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February 2, 2018
We are entering another season of employer reporting deadlines, and the IRS has sent out their first batch of letters with proposed employer penalties under $4980H from the 2015 filings. This reminds us that the employer mandate under §4980H of the ACA remains in effect and requires compliance to avoid potential penalties. All applicable large employers (ALEs) are subject to §4980H offer of coverage requirements and §6056 employer reporting requirements. ALEs who fail to comply with §4980H offer of coverage requirements and report accordingly to the IRS via Forms 1094-C and 1095-C may find themselves subject to penalties (employer shared responsibility payments). Following is a discussion of the offer of coverage requirements and the associated penalties for employers who fail to comply.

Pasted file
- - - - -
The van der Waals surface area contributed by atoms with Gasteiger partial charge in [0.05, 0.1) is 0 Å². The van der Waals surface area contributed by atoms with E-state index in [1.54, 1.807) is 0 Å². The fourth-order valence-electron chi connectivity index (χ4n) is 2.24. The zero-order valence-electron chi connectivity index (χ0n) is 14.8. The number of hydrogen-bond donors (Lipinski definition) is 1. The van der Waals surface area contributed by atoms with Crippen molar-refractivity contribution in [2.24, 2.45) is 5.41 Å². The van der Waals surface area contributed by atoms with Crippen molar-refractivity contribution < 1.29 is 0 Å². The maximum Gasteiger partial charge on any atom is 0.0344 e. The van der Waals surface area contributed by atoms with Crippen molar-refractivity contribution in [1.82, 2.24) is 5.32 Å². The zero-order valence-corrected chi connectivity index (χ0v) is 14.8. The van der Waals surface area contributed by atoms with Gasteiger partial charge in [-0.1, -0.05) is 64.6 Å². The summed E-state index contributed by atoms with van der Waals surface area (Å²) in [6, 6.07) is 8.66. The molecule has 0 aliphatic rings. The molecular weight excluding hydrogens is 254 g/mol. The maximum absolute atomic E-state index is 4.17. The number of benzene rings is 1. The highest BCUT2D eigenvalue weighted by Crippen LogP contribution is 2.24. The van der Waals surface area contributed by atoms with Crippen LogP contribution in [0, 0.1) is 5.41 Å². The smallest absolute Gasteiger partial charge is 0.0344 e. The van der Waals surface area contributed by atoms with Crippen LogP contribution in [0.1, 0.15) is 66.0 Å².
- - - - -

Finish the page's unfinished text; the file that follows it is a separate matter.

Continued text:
Status as an ALE is determined based on data from the previous calendar year, regardless of plan year. It doesn’t matter whether the employer exceeded 50 FTEs in any given month, but rather whether the employer averaged 50 or more FTEs over all 12 months of the previous calendar year. Here are the general calculation steps for determining ALE status:
Step 1: Calculate the number of employees with 120 or more hours of service for each calendar month.
Step 2: Aggregate hours of service for each month for any other employees and divide the total by 120.
Step 3: Add the numbers obtained in Steps 1 and 2 for each month.
Step 4: Add up the totals from each month from Step 3 and divide the sum by 12.
For each month, count all hours of service for any employee employed for at least one day during the month.
Note: hours of service refers to any hours for which the employee was paid. This includes, but is not limited to, vacation, sick time, paid-time-off and stand-by.